Though the Act was held to be constitutional by the Circuit Court of Appeals for the Second Circuit in United States v. Herling, 120 F.2d 236, and by this court in United States v. Lambert, 123 F.2d 395, both courts bottoming their decisions on The Selective Draft Law Cases, 1918 (Arver v. United States), 245 U.S. 366, 38 S. Ct. 159, 62 L. Ed. 349, L.R.A. 1916C, 361, Ann.Cas. 1918B, 856, and on numerous other authorities, we think it is desirable to discuss the particular constitutional issue which Pitt raises.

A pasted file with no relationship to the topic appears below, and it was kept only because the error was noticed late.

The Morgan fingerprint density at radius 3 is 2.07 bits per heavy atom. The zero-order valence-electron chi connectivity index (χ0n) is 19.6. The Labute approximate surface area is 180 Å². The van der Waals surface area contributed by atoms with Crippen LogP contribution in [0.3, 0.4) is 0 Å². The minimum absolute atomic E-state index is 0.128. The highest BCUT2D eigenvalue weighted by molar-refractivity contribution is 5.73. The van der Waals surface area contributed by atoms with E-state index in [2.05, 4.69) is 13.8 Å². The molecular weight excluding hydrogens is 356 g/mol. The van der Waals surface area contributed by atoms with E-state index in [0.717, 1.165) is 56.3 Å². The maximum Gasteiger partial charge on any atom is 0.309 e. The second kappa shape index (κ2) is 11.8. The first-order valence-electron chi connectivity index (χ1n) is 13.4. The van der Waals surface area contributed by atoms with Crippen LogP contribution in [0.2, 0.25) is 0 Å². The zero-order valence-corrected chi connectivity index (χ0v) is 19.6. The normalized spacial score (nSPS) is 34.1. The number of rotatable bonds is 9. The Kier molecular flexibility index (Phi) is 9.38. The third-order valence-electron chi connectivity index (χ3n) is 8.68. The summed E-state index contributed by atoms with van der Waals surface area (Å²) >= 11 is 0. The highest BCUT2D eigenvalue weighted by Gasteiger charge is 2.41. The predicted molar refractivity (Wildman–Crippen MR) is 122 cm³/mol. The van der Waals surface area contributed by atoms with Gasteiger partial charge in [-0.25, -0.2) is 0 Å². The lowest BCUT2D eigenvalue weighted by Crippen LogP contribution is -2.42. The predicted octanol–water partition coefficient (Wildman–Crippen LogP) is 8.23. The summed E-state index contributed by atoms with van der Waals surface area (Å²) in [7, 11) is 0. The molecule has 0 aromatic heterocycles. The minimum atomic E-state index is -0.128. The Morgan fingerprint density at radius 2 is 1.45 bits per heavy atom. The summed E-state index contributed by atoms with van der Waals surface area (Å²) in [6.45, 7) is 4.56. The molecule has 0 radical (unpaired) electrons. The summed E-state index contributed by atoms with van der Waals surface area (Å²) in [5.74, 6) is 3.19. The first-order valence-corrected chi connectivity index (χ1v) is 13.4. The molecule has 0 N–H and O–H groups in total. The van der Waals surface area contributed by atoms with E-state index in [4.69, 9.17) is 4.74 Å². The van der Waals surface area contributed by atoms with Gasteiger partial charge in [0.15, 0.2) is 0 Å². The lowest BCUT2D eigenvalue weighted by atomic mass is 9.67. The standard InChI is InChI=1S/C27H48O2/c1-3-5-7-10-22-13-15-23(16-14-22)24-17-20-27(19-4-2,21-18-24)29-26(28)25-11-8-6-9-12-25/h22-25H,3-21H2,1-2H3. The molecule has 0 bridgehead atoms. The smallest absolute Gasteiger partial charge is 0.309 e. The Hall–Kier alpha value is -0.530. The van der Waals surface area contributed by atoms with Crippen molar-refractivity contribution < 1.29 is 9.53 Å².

Section 1(a) of the Act, 50 U.S.C.A. Appendix, § 301(a), consists of a declaration by Congress " * * * that it is imperative to increase and train the personnel of the armed forces of the United States." By Section 1(b) Congress " * * * further declares that in a free society the obligations and privileges of military training and service should be shared generally in accordance with a fair and just system of selective compulsory military training and service." The truth of these declarations is self-evident. As was stated by Mr. Justice Black in Falbo v. United States, 320 U.S. 549, 551, 64 S. Ct. 346, 347, the Selective Training and Service Act was intended and designed by Congress to provide men for the armed forces without delay. This does not mean that the Constitution was suspended for the duration of the emergency, but that the conditions which faced the United States at the time the Act was passed must play a cogent part in determining any question relating to its constitutionality. The means embodied in the Act for the raising of armed forces for the national defense bear a real and substantial relationship to the danger which had materialized with great rapidity upon the horizon of our national life. Cf. Jacobson v. Massachusetts, 197 U.S. 11, 31, 25 S. Ct. 358, 49 L. Ed. 643, 3 Ann.Cas. 765. If, as the appellant contends, the classification of every registrant is to be submitted to trial by jury under a plea of not guilty to an indictment, the validity of classifications in many instances could not be settled until their determination by the United States Courts of Appeals and in some cases by the Supreme Court itself. Every registrant who desired to avoid military service would avail himself of a right to test his classification by a jury trial. Interminable delays would ensue inevitably and the equality of service and sacrifice contemplated by Congress when it passed the Act would be destroyed. We entertain no doubt that this was the reason Congress saw fit to embody in Section 10 the flat statement that the decisions of the local boards should be final subject to the appeals provided by the statute, and did not see fit to interpose between the registrant and the selective service agencies express provision for a judicial review.